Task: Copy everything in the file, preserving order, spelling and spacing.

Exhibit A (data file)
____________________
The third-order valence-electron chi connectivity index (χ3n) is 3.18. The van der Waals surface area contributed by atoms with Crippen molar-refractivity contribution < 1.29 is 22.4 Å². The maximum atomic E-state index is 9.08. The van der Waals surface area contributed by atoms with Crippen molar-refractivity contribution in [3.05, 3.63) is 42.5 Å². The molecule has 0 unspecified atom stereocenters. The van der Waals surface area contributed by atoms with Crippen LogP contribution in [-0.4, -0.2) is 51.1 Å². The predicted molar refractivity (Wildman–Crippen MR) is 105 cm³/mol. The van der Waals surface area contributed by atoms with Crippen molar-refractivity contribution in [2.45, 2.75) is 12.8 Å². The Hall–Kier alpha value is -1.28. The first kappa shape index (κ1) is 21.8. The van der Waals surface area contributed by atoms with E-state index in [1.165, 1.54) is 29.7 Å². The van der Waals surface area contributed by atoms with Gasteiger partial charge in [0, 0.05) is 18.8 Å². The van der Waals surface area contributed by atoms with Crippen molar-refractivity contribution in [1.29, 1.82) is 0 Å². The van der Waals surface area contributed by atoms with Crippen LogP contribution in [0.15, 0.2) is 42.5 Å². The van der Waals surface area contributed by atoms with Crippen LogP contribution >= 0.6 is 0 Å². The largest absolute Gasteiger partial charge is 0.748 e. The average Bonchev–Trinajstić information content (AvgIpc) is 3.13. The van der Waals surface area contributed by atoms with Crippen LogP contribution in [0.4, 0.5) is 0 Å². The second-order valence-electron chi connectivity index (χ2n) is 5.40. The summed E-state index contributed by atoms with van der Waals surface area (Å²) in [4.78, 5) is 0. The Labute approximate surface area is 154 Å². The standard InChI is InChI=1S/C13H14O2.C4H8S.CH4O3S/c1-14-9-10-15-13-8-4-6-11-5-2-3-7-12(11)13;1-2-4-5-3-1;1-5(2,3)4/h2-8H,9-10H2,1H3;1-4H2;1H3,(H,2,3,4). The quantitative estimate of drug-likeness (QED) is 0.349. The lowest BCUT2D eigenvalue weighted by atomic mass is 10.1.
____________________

The third-order valence-electron chi connectivity index (χ3n) is 3.18. The van der Waals surface area contributed by atoms with Crippen molar-refractivity contribution < 1.29 is 22.4 Å². The maximum atomic E-state index is 9.08. The van der Waals surface area contributed by atoms with Crippen molar-refractivity contribution in [3.05, 3.63) is 42.5 Å². The molecule has 0 unspecified atom stereocenters. The van der Waals surface area contributed by atoms with Crippen LogP contribution in [-0.4, -0.2) is 51.1 Å². The predicted molar refractivity (Wildman–Crippen MR) is 105 cm³/mol. The van der Waals surface area contributed by atoms with Crippen molar-refractivity contribution in [2.45, 2.75) is 12.8 Å². The Hall–Kier alpha value is -1.28. The first kappa shape index (κ1) is 21.8. The van der Waals surface area contributed by atoms with E-state index in [1.165, 1.54) is 29.7 Å². The van der Waals surface area contributed by atoms with Gasteiger partial charge in [0, 0.05) is 18.8 Å². The van der Waals surface area contributed by atoms with Crippen molar-refractivity contribution in [1.29, 1.82) is 0 Å². The van der Waals surface area contributed by atoms with Crippen LogP contribution in [0.15, 0.2) is 42.5 Å². The van der Waals surface area contributed by atoms with Crippen LogP contribution >= 0.6 is 0 Å². The largest absolute Gasteiger partial charge is 0.748 e. The average Bonchev–Trinajstić information content (AvgIpc) is 3.13. The van der Waals surface area contributed by atoms with Crippen LogP contribution in [0.4, 0.5) is 0 Å². The second-order valence-electron chi connectivity index (χ2n) is 5.40. The summed E-state index contributed by atoms with van der Waals surface area (Å²) in [4.78, 5) is 0. The Labute approximate surface area is 154 Å². The standard InChI is InChI=1S/C13H14O2.C4H8S.CH4O3S/c1-14-9-10-15-13-8-4-6-11-5-2-3-7-12(11)13;1-2-4-5-3-1;1-5(2,3)4/h2-8H,9-10H2,1H3;1-4H2;1H3,(H,2,3,4). The quantitative estimate of drug-likeness (QED) is 0.349. The lowest BCUT2D eigenvalue weighted by atomic mass is 10.1.